The Times (London)  [Printer-friendly version]
December 11, 2006


[Rachel's introduction: For several years, the Times of London has
been reporting on emerging evidence that some people feel effects
from electromagnetic radiation produced by cell phone towers and
wireless computer networks (wi-fi). Will anyone heed these early

By Nicki Daniels

Concern about the safety of wireless networks is mounting, with people
blaming everything from headaches to cancer on the technology

It started as a low murmur, and has now risen to a persistent hum.
Thanks partly to a lively correspondence in the pages of The Times,
the debate about the safety of wireless networks is gathering
momentum. Is this new technology a threat to human health comparable
to smoking -- as some campaigners claim -- or an electric storm in a

Wireless networks -- known as wi-fi or wLAN (wireless local area
network) -- are increasingly used in schools, offices and other public
places to connect computers and laptops to the internet using
radiofrequency transmitters with no need for complex cabling. In
future, whole town centres will be transformed into wi-fi "hot spots",
enabling people to access the internet wherever they are through hand-
held devices, including mobile phones. Indeed, Milton Keynes, Norwich
and the borough of Islington, in North London, already have this WiMax

It has taken the public a while to wake up to the idea that wireless
transmitters could be less than benign. As with mobile phones, we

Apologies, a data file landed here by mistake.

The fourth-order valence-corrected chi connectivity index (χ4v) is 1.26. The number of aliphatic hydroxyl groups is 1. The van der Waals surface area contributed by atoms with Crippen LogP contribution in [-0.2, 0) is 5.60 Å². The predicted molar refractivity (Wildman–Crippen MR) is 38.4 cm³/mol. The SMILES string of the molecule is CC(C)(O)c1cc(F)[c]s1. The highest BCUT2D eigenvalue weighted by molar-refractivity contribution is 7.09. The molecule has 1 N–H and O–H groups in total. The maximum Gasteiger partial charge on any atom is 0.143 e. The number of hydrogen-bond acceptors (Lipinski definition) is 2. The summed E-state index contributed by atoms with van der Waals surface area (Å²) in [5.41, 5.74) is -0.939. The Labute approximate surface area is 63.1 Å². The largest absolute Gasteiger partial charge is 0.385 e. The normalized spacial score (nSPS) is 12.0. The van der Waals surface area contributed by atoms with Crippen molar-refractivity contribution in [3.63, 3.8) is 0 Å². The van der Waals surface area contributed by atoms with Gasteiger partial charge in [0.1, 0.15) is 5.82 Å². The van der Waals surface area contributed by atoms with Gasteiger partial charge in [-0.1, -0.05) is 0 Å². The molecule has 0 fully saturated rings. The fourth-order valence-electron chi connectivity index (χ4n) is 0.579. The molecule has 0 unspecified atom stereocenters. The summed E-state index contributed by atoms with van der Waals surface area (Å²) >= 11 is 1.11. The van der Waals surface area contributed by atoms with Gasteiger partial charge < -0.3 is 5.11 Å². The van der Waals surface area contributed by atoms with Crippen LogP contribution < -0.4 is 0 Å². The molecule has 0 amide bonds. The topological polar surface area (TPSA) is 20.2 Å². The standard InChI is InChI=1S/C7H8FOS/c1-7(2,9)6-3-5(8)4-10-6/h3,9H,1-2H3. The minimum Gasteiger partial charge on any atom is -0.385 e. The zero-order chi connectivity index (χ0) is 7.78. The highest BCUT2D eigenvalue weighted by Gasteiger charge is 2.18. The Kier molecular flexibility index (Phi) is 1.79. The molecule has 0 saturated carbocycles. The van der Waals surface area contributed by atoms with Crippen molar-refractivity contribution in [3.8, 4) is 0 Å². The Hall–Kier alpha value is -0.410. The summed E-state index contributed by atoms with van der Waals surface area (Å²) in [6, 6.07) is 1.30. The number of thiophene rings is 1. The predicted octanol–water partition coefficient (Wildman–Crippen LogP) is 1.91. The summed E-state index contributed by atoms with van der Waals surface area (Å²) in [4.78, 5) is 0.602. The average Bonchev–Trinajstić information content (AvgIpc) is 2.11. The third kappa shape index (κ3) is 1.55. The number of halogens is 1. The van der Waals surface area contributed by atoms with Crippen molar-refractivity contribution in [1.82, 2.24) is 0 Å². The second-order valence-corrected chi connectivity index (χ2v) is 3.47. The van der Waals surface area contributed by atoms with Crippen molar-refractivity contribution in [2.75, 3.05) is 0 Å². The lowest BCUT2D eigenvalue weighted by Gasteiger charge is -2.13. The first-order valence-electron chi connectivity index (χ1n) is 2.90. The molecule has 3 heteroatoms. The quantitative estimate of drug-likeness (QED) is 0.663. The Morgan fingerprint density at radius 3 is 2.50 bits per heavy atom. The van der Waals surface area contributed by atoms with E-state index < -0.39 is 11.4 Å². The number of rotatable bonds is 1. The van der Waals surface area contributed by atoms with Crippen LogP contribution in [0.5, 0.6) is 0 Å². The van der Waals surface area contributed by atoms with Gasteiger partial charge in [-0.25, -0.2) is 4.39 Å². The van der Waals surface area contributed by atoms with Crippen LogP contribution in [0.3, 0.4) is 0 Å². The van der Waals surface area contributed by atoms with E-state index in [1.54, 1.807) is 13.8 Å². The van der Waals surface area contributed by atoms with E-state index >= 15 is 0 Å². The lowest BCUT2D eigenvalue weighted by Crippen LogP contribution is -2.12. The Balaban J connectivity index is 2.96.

first embrace the liberating new technology and only later ask the
awkward questions. Perhaps, as with pharmaceuticals, the order should
be reversed. The official line on the health implications of wi-fi is
that exposure to low level electromagnetic radiation from wireless
networks is well below recommended levels and that there is no
evidence of risk. But despite these soothing words, the groundswell of
concern is mounting, with some people blaming everything from
headaches to cancer on exposure to radio-frequency fields.

As reported in this newspaper, a number of schools have dismantled
their wireless networks after lobbying from worried parents, and
others are under pressure to follow suit. In Austria the public health
department of Salzburg has advised schools and kindergartens not to
use wLAN or cordless phones. Lakehead University in Ontario, Canada,
which has 7,400 students, has removed wi-fi because of what its Vice-
Chancellor, Dr Fred Gilbert, calls "the weight of evidence
demonstrating behavioural effects and physiological impacts at the
tissue, cellular and cell level".

Some experts have also expressed concerns. In September, 30 scientists
from all over the world signed a resolution calling for a "full and
independent review of the scientific evidence that points to hazards
from current electromagnetic field exposure conditions worldwide."
Closer to home, the Irish Doctors Environmental Association (IDEA) has
asked its country's Government to carry out "a full assessment of the
health impacts of electromagnetic radiation".

"There has been no research specifically looking at the effects of